Racial tensions flared with white students beating a black student. A white man held a shotgun on black kids. The man was never charged. A white student racially taunts the black kid who was beaten, and is beaten in return himself. His wounds are superficial and he attends a party that night. But the six kids are charged with attempted second-degree murder.
Six Black Jena students (Mychal Bell, Robert Bailey Jr., Carwin Jones, Bryant Purvis, Theo Shaw and Jesse Beard) were subsequently arrested and charged with attempted second degree murder. All six were expelled from school. On the morning of the trial, the District Attorney reduced the charges from attempted second degree murder to second degree aggravated battery and conspiracy.

The all-white jury deliberated for less than three hours and found Mychal Bell, the only one charged as an adult, guilty on the maximum possible charges of aggravated second degree battery and conspiracy. He awaits a Sept. 20 sentencing hearing. Mychal Bell faces up to a maximum of 22 years in prison. The cases against the other five Black students are pending.

This is the Southern culture that I am supposed to applaud? Or can we simply blame this on the North as well?

September 2, 2007

The sub-prime issue

An interesting take on sub-prime loans and the Bush administration push for homeownership. He suggests that the entire mortgage industry has shifted from a long-term relationship of 15 or 30 years to an immediate profit at the point of sale. The problem comes when people who want to borrow enough for a 250k house, but get talked into a 350k loan because the lender makes more money immediately. The lender then sells the loan to someone else--removing the long term market force that would make them only loan what a person could actually pay back. It is really unconscionable when you think about it. People go into buy a house--after Bush has made a huge point of getting people into homes as owners--end up with far more loan than they can afford and with an adjustable rate that explodes on them. We are hearing about mortgage payments that triple and quadruple--all perfectly legally. But imagine your own situation and see how you would respond. People with good jobs and a steady income find themselves unable to make the payments.
Suddenly, after two years of thinking that you had it made by paying only the interest payments on a loan you could never afford in the first place, the interest-only term of your loan expired and your $500/month payment suddenly kicked up to $1,500. Things get tight for a few months, there is additional stress in the family as you can no longer afford vacations or dining out. After a few months of that, the floodgates open. With the Fed threatening to raise rates, your lender decides to adjust your mortgage rate up by 3.5%--completely within their right to do. Unfortunately, this means your payments skyrocket up to $2,800 per month. Unprepared for this change and in disbelief, you cover some short term expenses by maxing out two credit cards. You make the first mortgage payment and the second, but now you are short cash and start to miss one credit card payment, then another. Life at home becomes unbearably stressful and you start talking about a second job.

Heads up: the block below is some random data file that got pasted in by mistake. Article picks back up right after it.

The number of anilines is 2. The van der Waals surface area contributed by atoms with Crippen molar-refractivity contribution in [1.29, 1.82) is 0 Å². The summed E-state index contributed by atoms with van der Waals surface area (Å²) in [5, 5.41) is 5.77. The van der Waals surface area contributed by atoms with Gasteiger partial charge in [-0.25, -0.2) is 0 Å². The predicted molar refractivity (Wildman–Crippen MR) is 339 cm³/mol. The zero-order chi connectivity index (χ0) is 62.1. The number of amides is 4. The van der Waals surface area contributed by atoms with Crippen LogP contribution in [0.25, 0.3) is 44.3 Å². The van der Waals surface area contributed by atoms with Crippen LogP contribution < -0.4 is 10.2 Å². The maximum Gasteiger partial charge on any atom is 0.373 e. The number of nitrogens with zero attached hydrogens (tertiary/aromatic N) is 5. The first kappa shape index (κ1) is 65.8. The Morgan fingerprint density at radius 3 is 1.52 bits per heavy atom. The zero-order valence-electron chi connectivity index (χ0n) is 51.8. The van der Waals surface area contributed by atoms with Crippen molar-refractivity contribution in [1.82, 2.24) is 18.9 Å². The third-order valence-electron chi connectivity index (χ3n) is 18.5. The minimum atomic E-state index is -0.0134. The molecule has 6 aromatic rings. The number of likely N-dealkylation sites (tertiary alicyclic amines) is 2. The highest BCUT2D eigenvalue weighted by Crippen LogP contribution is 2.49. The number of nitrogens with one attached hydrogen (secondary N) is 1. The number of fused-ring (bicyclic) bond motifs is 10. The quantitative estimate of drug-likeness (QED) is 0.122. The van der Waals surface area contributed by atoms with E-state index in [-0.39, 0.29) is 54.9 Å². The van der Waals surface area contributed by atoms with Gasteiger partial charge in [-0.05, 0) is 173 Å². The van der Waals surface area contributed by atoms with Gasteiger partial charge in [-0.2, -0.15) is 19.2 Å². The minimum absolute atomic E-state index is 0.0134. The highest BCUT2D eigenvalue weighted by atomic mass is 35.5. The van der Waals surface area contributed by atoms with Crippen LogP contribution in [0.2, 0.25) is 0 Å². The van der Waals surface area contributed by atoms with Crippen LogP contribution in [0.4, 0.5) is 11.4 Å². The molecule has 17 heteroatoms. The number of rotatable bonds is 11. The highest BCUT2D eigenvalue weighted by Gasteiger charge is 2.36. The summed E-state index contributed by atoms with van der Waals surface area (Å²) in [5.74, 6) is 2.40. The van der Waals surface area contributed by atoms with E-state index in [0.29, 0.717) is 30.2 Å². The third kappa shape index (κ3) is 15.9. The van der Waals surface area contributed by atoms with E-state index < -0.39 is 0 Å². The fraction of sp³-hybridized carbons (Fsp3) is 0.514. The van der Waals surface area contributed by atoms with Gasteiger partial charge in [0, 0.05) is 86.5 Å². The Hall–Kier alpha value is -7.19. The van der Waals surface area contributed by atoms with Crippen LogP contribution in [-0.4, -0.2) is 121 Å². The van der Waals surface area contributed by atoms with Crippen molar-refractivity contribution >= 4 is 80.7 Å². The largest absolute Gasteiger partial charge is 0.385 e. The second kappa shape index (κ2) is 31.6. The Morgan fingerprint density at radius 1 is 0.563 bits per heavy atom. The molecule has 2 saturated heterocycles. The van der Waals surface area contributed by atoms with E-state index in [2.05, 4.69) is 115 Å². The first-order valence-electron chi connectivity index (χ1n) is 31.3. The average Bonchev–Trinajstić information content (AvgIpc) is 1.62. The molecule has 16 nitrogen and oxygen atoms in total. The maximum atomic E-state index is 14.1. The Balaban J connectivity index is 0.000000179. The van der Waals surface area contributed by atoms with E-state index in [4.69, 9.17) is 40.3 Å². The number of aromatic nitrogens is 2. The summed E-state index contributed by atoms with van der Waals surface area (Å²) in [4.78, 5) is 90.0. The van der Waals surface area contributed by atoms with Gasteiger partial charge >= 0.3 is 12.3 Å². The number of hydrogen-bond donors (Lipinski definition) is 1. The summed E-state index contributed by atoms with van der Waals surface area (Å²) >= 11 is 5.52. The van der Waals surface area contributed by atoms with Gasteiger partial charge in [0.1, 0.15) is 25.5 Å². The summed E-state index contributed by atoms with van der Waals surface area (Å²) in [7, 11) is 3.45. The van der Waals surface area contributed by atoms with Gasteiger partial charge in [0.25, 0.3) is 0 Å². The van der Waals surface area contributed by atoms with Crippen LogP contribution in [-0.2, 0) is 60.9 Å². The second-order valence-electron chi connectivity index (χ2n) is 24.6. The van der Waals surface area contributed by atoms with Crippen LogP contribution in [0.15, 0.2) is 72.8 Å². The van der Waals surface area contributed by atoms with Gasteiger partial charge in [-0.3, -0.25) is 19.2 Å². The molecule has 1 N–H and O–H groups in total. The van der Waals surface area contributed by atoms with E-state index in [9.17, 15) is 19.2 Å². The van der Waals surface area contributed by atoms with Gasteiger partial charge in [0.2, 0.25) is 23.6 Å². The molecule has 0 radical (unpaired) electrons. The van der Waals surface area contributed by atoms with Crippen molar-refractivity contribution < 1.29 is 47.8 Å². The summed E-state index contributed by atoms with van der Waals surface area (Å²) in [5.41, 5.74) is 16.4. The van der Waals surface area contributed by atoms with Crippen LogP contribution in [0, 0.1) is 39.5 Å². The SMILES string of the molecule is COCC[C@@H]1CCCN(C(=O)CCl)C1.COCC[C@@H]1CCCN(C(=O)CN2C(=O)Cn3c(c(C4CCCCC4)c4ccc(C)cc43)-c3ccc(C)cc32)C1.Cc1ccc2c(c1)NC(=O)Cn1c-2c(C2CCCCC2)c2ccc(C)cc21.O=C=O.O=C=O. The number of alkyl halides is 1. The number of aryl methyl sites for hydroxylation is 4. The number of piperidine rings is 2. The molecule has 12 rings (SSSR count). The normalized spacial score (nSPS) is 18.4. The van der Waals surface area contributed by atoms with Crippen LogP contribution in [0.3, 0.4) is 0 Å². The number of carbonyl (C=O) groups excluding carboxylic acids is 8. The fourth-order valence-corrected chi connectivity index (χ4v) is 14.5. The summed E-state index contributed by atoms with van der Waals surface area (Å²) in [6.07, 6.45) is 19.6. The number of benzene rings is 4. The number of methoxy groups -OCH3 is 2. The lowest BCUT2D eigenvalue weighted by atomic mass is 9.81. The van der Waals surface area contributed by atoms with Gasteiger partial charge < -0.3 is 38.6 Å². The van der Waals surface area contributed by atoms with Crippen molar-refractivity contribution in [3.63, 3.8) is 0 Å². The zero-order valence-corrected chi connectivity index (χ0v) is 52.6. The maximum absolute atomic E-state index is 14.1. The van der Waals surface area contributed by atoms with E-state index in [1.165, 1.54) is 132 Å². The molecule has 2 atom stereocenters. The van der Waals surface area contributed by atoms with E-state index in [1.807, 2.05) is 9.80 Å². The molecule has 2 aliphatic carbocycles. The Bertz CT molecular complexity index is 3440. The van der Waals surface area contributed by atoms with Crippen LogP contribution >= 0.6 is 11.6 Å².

Yeah, I know, caveat emptor. No one actually forced these millions of people to sign these loans. But that doesn't mean we should encourage this kind of destructive loan practices. As we are seeing and will continue to see--these kinds of mortgage practices are not only unethical, but will harm everyone in the economy.

But while Bush's terrorism fetish filled the country with fear, his 'homeownership' mantra had the opposite effect: duping vast sections of the country into the thinking they owned homes, when in reality all they had done is sign themselves up for mortgages so rigged in the banks favor that they make credit card contracts look like birthday cards. Any honest financial planner would have looked at 99% of these 'sub-prime' and adjustable mortgages against the financial realities of the new home buyers and given vastly different advice about loan amounts. Somehow the simple questions never got asked--questions like, 'Are you sure you can handle this much debt over the next five years?' or 'Are you aware that these radical increases in your payments will likely happen in the next three years?' or 'Is it clear to you that housing prices at these levels cannot sustain themselves for more than 24 months, after which it is likely that prices will drop?'

Nobody asked the right questions that would have resulted in a slow expanse of responsible home buying boom and lessened the number of wildly foolish mortgages that Americans took. And nobody asked those questions because the President of the United States was busy giving mortgage sellers plenty of cover by convincing the American public that they were becoming 'homeowners' rather than 'debt buyers.'
I don't think this is what conservatism stands for. But then again, after 7 years of this disaster and listening to Republicans undermine our very system, I am not sure what conservatives stand for any more.


Going to get coffee this morning, we heard the sounds of the last week--Bush fawning over Al Gonzales, Larry Craig claiming he is not and has never been gay, etc. One of the sound clips was Bush, I think, speaking to some veterans association (one of the few places he gets a positive hearing--as ridiculous as that sounds given the treatment of veterans) and doing his whole, "Imagine an Iraq dominated by Shia militias backed by Iran, and where Al Qaeda has established sanctuaries to train for attacks against the rest of the world, including the US."